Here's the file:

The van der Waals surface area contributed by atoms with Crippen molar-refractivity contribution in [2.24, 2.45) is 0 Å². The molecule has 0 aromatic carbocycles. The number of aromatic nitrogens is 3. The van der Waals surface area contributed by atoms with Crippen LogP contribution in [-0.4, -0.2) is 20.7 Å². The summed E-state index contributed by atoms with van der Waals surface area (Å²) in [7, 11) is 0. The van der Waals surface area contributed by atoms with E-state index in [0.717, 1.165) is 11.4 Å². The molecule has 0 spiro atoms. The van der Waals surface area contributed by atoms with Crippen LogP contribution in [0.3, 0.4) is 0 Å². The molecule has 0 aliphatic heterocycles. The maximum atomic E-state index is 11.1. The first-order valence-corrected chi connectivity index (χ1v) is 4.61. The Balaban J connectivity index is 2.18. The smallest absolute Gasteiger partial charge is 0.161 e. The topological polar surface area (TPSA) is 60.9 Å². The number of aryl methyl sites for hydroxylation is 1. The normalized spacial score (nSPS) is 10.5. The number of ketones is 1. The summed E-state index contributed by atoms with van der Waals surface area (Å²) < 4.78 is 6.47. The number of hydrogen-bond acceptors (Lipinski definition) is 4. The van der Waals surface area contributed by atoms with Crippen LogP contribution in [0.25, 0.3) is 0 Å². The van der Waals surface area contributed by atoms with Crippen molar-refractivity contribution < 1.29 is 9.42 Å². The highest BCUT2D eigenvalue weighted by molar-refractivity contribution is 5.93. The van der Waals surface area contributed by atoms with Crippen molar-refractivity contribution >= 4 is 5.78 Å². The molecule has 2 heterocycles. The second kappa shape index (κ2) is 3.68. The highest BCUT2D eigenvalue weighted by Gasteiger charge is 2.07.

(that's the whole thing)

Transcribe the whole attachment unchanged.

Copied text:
The van der Waals surface area contributed by atoms with Crippen molar-refractivity contribution in [2.24, 2.45) is 0 Å². The molecule has 0 aromatic carbocycles. The number of aromatic nitrogens is 3. The van der Waals surface area contributed by atoms with Crippen LogP contribution in [-0.4, -0.2) is 20.7 Å². The summed E-state index contributed by atoms with van der Waals surface area (Å²) in [7, 11) is 0. The van der Waals surface area contributed by atoms with E-state index in [0.717, 1.165) is 11.4 Å². The molecule has 0 spiro atoms. The van der Waals surface area contributed by atoms with Crippen LogP contribution in [0.3, 0.4) is 0 Å². The molecule has 0 aliphatic heterocycles. The maximum atomic E-state index is 11.1. The first-order valence-corrected chi connectivity index (χ1v) is 4.61. The Balaban J connectivity index is 2.18. The smallest absolute Gasteiger partial charge is 0.161 e. The topological polar surface area (TPSA) is 60.9 Å². The number of aryl methyl sites for hydroxylation is 1. The normalized spacial score (nSPS) is 10.5. The number of ketones is 1. The summed E-state index contributed by atoms with van der Waals surface area (Å²) < 4.78 is 6.47. The number of hydrogen-bond acceptors (Lipinski definition) is 4. The van der Waals surface area contributed by atoms with Crippen LogP contribution in [0.25, 0.3) is 0 Å². The van der Waals surface area contributed by atoms with Crippen molar-refractivity contribution < 1.29 is 9.42 Å². The highest BCUT2D eigenvalue weighted by molar-refractivity contribution is 5.93. The van der Waals surface area contributed by atoms with Crippen molar-refractivity contribution >= 4 is 5.78 Å². The molecule has 2 heterocycles. The second kappa shape index (κ2) is 3.68. The highest BCUT2D eigenvalue weighted by Gasteiger charge is 2.07.